Renal Biopsy Treatments
A renal biopsy procedure is the removal of a small piece of kidney tissue to be examined in the laboratory. An unexplained drop in kidney function or persistent blood in the urine or protein in the urine are all common reasons for a renal biopsy. The test is sometimes used to evaluate a transplanted kidney.
Renal Biopsy Procedure by Ultrasound Guidance
- There are many ways to perform a renal biopsy procedure. The most common uses ultrasound guidance. This means the doctor uses an ultrasound image to locate the proper area in the kidney. The renal biopsy procedure is done in the hospital, usually in the radiology suite.
- The patient lies face down for a minimum of 20 to 30 minutes. Ultrasound is used to find the proper biopsy site. The health care provider then injects a local anesthetic under the skin, makes a tiny cut and inserts a biopsy needle. Multiple needle insertions may be needed in order to collect enough tissue for a successful renal biopsy.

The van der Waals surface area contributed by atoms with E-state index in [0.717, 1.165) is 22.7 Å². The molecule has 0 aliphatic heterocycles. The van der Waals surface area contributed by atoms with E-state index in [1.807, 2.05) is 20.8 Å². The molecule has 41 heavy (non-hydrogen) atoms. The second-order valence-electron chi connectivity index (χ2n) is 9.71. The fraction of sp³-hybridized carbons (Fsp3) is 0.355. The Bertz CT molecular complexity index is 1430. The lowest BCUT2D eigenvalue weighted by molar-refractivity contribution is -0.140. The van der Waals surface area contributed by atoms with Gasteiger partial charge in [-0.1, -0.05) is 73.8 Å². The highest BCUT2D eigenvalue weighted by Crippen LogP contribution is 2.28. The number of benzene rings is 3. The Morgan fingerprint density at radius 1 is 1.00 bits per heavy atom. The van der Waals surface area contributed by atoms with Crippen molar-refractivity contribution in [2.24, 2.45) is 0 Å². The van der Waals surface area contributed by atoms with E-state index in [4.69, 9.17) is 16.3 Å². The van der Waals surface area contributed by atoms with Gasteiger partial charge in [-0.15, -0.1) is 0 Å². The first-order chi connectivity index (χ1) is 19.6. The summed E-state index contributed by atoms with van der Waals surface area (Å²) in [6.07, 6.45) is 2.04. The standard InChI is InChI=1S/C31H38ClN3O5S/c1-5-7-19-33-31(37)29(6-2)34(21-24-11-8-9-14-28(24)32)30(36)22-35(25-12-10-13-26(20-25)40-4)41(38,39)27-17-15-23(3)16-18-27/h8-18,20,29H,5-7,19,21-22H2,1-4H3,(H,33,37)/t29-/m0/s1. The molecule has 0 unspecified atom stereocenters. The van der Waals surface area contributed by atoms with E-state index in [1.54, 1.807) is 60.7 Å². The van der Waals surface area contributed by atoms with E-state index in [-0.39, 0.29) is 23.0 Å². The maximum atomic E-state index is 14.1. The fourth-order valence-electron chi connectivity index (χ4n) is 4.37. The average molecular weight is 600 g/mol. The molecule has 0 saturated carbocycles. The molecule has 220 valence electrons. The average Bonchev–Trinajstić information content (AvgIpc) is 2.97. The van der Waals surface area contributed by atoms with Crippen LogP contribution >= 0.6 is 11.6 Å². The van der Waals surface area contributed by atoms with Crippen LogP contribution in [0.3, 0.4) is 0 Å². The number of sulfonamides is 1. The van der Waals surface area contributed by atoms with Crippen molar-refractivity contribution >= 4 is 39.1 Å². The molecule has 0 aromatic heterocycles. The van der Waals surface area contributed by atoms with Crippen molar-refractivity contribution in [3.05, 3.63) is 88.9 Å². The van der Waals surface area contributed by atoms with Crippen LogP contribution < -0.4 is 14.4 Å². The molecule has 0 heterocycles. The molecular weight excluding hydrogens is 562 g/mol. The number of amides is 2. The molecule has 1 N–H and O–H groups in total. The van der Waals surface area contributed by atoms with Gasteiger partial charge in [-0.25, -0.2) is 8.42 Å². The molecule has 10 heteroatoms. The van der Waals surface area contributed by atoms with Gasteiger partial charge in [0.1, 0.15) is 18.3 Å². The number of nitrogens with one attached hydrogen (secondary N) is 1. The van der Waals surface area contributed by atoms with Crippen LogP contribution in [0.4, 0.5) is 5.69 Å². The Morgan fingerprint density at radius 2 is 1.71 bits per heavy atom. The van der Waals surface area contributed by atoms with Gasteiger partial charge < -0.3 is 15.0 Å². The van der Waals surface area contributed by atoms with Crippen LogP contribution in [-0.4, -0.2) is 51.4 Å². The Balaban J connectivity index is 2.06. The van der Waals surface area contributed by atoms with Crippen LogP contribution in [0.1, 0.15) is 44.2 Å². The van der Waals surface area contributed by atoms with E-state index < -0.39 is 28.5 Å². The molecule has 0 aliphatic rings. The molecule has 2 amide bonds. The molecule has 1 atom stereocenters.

After the renal biopsy procedure, the patient stays in bed for six to eight hours and remains in the hospital for at least 12 hours. Pain medicines and fluids are given as needed. Urine is checked for excessive bleeding, and blood counts and vital signs are monitored.
Other Renal Biopsy Procedures
Renal Biopsy by CT Scan Guidance
Transjugular Renal Biopsy. In this method, the biopsy catheter is run through one of the neck veins.
Surgical Renal Biopsy. Although surgical biopsies have traditionally required a three- to five-inch cut, they can often be done laparoscopically, which usually results in smaller surgical cuts. A surgical biopsy involve a longer recovery period than a simpler, needle biopsy.